Step 2: Choosing Your Background Theory and Research Hypothesis

Instructions: Click on the sections below to see the explanations

Background Theory/Model (Click)

To explore its research question, your experiment will have to test a recognized theory or model. If you chose one of the recommended studies, relevant theories/models are briefly explained in the “Background” section. This points you to the right direction, but you still need to do the following:

  • Depending on the study, the “Background” might propose several possible explanations and background theories/models. In this case, choose only one of them. Your choice can be based on the findings of the original study, or you can choose the theory/model that you find most interesting.
    NB. This does not apply in cases where particular background theories/models are related to more general theories/models. For instance, if a particular cognitive bias is related to Dual System (System 1 / System 2) Theory, you should not choose between them: both are your background theory.
  • Conduct further research on your background theory/model, either by using the links provided in the “Background”, or by using other resources, such as

Research Hypothesis (Click)

Psychological theories and models provide general explanations of human behaviors, including how they operate and interact with different factors. As such, your background theory/model will imply a particular answer to the research question, which will be your research hypothesis as it predicts an influence of the factor under investigation (independent variable, IV) on the behavior under consideration (dependent variable, DV).

Depending on the case, this research hypothesis can be either directional, meaning that it predicts a particular influence of the IV on the DV in a given direction (either positive or negative), or non-directional, meaning that it only predicts a general influence of the IV  on the  DV, without specifying in which direction.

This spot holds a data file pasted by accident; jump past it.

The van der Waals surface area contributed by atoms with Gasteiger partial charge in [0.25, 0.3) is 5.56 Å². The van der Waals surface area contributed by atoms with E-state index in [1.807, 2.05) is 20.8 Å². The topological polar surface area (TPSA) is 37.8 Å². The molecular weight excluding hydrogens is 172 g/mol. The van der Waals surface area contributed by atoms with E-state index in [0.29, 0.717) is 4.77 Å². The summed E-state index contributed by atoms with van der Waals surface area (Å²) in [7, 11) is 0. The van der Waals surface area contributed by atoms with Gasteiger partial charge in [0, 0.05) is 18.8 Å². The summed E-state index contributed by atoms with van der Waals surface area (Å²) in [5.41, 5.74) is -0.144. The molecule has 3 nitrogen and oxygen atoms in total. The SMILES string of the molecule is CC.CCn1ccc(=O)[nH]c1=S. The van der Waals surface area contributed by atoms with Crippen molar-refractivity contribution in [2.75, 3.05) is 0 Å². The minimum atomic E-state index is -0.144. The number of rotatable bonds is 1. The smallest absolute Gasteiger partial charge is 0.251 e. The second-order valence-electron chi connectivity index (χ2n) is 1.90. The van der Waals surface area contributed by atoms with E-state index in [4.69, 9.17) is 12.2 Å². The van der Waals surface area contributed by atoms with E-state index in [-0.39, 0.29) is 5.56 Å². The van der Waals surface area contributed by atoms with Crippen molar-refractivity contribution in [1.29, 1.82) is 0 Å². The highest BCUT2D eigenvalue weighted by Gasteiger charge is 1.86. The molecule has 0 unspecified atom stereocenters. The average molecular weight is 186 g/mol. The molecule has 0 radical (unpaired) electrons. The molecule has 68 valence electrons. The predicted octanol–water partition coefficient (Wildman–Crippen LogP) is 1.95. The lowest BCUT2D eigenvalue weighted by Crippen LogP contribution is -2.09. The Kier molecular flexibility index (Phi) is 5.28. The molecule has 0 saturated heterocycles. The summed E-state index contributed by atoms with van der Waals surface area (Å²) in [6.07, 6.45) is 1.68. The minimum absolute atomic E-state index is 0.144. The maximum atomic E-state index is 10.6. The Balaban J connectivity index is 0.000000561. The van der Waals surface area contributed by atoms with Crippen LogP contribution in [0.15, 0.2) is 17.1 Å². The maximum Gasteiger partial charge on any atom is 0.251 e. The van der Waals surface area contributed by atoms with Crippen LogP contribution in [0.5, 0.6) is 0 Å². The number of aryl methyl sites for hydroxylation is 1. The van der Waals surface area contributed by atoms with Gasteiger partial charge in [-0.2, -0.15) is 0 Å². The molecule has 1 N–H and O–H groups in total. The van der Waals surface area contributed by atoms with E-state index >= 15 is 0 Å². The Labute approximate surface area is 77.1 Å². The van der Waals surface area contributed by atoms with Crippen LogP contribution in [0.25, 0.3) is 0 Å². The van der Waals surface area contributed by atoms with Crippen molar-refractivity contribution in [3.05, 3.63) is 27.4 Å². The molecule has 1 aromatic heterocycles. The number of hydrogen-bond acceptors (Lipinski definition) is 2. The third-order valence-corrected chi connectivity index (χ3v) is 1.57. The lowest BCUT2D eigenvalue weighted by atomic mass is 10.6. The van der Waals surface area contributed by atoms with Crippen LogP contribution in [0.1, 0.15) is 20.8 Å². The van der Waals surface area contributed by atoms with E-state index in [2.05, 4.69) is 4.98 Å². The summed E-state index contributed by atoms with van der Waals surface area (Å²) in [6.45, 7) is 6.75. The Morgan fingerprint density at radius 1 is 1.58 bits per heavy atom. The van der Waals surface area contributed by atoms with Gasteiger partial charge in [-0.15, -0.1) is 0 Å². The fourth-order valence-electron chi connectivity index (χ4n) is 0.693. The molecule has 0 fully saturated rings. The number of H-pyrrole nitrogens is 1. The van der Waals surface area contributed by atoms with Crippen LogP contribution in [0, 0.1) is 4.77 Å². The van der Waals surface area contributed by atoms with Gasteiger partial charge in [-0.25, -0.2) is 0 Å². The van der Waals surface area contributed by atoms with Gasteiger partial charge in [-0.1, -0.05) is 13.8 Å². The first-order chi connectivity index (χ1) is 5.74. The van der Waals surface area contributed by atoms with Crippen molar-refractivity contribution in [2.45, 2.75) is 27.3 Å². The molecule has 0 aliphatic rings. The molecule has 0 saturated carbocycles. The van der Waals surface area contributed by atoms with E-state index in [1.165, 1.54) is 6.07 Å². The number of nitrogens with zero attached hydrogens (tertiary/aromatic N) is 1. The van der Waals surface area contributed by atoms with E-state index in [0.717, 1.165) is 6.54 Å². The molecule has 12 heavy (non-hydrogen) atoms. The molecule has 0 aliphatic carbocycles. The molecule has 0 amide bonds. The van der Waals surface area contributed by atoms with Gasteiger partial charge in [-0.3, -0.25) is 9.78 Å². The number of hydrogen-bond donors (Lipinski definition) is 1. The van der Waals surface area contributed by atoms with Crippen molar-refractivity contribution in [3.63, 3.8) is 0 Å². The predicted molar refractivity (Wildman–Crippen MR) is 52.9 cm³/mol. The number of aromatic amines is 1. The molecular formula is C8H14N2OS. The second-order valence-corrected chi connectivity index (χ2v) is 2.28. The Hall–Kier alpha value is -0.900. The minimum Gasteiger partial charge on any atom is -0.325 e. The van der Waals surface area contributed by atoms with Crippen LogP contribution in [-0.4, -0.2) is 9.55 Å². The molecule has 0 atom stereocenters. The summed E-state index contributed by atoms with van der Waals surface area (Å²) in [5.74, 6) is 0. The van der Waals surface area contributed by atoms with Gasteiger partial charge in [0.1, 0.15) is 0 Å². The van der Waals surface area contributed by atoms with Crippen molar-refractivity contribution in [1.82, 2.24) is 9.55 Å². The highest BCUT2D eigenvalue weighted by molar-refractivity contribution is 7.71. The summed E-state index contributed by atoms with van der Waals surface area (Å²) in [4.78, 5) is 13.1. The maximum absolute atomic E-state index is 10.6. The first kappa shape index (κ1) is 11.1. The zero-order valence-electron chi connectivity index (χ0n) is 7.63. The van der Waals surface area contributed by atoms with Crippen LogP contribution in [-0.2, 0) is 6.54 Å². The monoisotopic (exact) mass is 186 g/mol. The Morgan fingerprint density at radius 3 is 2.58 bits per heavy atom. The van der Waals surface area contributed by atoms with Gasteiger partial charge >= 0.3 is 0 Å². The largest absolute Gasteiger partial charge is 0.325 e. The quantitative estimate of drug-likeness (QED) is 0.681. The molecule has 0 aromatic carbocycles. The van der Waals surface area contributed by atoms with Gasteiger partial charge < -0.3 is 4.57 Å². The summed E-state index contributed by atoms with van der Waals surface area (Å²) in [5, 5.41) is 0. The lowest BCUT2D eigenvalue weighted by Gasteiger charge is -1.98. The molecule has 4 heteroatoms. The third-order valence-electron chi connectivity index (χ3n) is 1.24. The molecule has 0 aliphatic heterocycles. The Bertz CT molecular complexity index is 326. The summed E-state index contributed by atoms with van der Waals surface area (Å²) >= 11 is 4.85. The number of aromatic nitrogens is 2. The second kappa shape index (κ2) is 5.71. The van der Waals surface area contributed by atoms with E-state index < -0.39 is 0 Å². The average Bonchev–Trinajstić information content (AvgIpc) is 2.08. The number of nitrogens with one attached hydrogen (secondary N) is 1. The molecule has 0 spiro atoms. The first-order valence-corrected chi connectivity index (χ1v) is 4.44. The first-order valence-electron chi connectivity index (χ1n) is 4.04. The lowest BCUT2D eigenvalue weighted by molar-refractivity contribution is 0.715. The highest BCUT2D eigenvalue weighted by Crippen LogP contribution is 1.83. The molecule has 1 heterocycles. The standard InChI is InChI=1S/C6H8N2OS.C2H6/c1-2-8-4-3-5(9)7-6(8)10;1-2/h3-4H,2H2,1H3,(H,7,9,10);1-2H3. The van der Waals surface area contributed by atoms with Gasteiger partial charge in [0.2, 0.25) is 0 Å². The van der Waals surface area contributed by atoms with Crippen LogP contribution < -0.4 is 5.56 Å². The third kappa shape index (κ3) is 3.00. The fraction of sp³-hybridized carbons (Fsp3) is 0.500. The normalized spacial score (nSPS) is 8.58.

Based on your findings, your report will determine whether this prediction (answer to the research question) was confirmed and whether the theory/model from which it was derived was supported by your own experiment. However, whether your research hypothesis is confirmed or not by your experiment will not impact your grade. If the results of your experiment do not confirm the research hypothesis, they will challenge the background theory/model and confirm the null hypothesis, which is the prediction that the independent variable will have no influence on the dependent variable. Either way, and as long as it is properly conducted and reported, your study will have answered the research question by testing the background theory/model.

QUESTIONS: Click on the questions below to see the worked examples

Answer all questions below on your individual Experiment Creation Form.

Question 5: What is the background theory/model behind your experiment? (Click)

Your answer should indicate the following:

  • Name of the theory/model.
  • Reference to a peer-reviewed publication where it was presented (name of researchers, date of publication, and link).
  • Further resources presenting the theory

Table 2: Example of Background Theory/Model

Question 6: Outline the background theory/model of your experiment. (Click)

NB. The outline of your background theory/model should be detailed enough to explain how it answers the research question and implies (predicts) the research hypothesis.

Table 3: Example of Outline of Background Theory/Model

Question 7: What is the research hypothesis of your experiment? (Click)

Your answer should indicate the following: 

  • Independent variable (IV)
  • Dependent variable (DV)
  • Predicted influence of the IV on the DV
  • Is this prediction directional or non-directional
  • Null hypothesis

NB. Some studies have more than one IV and/or DV. In this case, you should simplify the study and make sure that your experiment only has one IV and one DV.

Table 4: Example of Research Hypothesis and Null Hypothesis